“We will not be able to fully meet consumer demand,” for the October holiday, warned Hershey CEO Michele Buck in prepared remarks about the company’s second-quarter results Thursday.
The problem? Consumers are demanding more regular and Halloween-themed candy than Hershey can make, at least right now.
Many consumer goods manufacturers have been struggling to meet surging demand for their products during the pandemic, especially with the ongoing supply chain issues. That’s meant that they’ve had to reduce production of certain less popular items or, as in the case of the late, great Choco Taco, cut them altogether.
Hershey is in the same boat.
Demand for sweets surged during the pandemic and has remained high. Meanwhile interest in Halloween has only gotten stronger. That’s bittersweet news for Hershey, which has seen its sales spike — the company reported double-digit sales growth in the quarter compared to last year -— but it has also had to make some production sacrifices.
The chocolate maker uses the same manufacturing lines for its regular and seasonal products. That means it can’t amp up production of both regular sweets and Halloween or holiday items. Instead, it has to do one or the other.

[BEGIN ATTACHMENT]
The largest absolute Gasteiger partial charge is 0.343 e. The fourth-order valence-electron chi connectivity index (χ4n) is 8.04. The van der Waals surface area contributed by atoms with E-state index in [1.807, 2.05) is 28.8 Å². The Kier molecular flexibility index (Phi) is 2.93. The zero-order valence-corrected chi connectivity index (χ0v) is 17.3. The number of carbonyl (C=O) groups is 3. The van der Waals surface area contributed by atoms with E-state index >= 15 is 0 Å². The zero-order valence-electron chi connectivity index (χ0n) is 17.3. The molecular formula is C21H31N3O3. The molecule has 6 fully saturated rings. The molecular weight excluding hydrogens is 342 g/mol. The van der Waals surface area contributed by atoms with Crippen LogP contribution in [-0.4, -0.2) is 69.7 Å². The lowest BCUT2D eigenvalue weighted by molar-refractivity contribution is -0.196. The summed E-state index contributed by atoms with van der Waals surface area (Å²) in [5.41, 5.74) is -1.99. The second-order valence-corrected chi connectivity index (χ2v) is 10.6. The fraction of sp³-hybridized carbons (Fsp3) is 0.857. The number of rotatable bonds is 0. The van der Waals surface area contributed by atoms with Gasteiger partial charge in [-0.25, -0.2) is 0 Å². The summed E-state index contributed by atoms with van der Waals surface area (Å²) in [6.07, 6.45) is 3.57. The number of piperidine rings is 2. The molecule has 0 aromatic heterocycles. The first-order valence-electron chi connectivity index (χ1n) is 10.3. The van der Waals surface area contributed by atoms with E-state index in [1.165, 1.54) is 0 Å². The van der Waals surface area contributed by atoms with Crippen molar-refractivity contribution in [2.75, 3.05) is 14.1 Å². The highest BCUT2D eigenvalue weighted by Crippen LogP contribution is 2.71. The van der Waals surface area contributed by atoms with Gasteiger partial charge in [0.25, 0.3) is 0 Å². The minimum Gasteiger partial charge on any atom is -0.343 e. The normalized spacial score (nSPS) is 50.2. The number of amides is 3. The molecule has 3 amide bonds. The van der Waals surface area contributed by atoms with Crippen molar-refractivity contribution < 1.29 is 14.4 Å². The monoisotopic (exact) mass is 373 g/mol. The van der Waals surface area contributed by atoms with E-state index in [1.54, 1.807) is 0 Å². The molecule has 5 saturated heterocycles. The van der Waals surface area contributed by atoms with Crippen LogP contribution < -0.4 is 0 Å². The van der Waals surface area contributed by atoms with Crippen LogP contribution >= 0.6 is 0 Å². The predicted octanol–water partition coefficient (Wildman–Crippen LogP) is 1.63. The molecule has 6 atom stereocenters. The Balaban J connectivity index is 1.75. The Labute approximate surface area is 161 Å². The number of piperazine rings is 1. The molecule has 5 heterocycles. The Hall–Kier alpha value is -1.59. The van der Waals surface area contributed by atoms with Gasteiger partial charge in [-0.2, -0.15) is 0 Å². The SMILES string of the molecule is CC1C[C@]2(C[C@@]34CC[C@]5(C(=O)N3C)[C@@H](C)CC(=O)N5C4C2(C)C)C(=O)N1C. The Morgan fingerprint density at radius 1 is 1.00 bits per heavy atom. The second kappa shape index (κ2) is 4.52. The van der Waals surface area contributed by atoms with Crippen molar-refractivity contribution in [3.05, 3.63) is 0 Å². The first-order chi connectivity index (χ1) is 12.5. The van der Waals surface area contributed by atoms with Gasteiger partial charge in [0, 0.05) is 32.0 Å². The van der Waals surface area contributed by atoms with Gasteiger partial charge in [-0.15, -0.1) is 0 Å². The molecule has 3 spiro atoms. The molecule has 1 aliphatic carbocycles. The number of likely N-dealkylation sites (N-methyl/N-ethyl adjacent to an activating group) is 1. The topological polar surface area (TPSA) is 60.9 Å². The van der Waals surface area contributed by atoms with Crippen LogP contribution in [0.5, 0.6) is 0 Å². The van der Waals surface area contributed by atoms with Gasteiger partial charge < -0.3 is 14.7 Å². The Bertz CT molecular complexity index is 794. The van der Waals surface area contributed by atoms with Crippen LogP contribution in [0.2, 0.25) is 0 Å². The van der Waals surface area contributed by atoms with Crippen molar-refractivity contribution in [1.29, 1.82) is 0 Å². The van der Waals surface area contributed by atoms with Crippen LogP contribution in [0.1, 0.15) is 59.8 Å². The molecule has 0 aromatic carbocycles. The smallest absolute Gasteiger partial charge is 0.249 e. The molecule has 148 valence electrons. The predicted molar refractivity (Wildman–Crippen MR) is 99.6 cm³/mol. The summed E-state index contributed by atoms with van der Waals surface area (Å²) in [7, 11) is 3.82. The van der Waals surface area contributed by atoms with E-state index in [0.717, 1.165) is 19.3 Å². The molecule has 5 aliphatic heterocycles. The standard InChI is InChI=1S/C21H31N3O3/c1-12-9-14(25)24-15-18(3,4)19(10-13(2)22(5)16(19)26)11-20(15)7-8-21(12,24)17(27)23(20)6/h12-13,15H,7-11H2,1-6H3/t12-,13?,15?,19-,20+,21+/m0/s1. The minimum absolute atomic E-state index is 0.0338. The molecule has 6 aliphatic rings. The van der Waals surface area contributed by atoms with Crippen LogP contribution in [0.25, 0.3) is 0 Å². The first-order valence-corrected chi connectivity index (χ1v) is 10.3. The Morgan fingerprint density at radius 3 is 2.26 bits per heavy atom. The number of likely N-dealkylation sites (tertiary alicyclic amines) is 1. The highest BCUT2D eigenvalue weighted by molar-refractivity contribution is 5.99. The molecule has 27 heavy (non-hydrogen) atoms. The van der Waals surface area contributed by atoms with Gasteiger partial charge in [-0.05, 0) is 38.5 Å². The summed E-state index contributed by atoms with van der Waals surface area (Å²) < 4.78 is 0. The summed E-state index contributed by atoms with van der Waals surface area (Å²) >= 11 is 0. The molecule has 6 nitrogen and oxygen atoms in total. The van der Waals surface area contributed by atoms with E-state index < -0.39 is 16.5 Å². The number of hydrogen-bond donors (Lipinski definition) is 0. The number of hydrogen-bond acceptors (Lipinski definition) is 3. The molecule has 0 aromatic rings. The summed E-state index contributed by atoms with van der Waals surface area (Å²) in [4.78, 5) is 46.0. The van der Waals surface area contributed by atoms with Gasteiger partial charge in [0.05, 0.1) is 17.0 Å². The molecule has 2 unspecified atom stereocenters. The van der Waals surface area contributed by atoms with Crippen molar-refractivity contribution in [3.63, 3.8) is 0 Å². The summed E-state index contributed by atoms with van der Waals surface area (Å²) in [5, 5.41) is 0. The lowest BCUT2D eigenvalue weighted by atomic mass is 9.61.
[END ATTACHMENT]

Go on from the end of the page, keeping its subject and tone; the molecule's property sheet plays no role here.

“We had a strategy of prioritizing everyday on-shelf availability,” Buck said during an analyst call discussing the company’s second-quarter results. “That was a choice that we needed to make,” she said. “It was a tough decision.”
That likely means ceding ground to competitors such as Mars Wrigley, which makes M&Ms, Snickers, Skittles and other candies, and Brach’s, during the busy Halloween season. Hershey is adding more manufacturing lines and hoping that it will be able to meet demand in the next couple of years.
But it has other issues.
In addition to capacity constraints, the company is still struggling with disruptions along its supply chain, including higher dairy prices and scarce ingredients. In order to get the ingredients it needs, Hershey has to source them from other suppliers, which is costly.
These issues are largely related to the war in Ukraine, Buck said.